Do you wonder if someone else has taken over your teenager`s body. Does he either argues and debate, or withdraw and evade; does he wants to hang out with his buddies more than you most of the time. Does he says things to shock you, and wear clothes that always look sloppy, even though they are clean. Do you wonder what happened to your little boy?
If the above is you here is some advice: Your son is just trying to "let go" of the child he once was, and find out who he is becoming. You need to start letting go of that child too. Learn more about this new person that is evolving, and help guide him on the path to adulthood. Hang in there; keep your sense of humor. Keep showing your love, your interest, and support, even when he seems indifferent.

Your best approach is to accept these changes as normal, try very hard not to overreact (just pretend you are Bill Cosby/Dr. Huxtable), and stay calm and consistent about your rules and family values. You won’t be able to just say "no". You will also need to explain why the "no" is in the best LONG RANGE INTEREST of your teenager. At the same time, you need to remember you are still in charge when your teen needs firm guidance.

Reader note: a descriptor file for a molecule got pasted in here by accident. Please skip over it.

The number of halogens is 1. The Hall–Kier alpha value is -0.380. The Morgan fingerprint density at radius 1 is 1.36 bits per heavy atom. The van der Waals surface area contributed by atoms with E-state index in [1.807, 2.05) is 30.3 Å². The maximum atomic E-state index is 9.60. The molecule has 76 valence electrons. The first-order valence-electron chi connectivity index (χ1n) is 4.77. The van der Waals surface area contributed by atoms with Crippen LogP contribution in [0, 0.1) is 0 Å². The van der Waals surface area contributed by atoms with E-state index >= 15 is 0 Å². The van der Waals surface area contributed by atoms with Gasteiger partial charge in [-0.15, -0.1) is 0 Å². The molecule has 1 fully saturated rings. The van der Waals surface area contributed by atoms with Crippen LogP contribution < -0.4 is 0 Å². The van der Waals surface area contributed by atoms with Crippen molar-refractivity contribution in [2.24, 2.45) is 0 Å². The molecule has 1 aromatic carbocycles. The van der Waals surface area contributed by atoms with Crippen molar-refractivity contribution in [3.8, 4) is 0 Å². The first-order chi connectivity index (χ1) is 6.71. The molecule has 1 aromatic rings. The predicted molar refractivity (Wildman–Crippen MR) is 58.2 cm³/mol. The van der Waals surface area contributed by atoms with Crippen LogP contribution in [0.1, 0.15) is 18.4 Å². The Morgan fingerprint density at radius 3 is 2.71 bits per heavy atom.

Look at every debate and power struggle as a learning opportunity. These "discussions" are a challenge to your wisdom, maturity and patience, not a challenge to your power as a parent. If you need a way to stay more detached and objective, you might try thinking of your child as an exchange student who is living with you. (It works.)

Don`t assume that you "know" your teen inside and out. Be interested and objective; observe and learn about the new person he is becoming. Listen openly to what he says about his ideas, fears and dreams. The things he says may actually keep changing as he solidifies his values. No matter what he says, his values are very similar to yours.

You know more about life than he does, but don`t keep rubbing that in. Instead, provide as much information as possible so that he learns to make responsible and informed choices in his own best interest. Give him chances to make decisions, but make sure he experiences the consequences of every choice!! Eventually he will become much more than the child he was; he`ll be an adult friend you will be proud to have.

Mr. B

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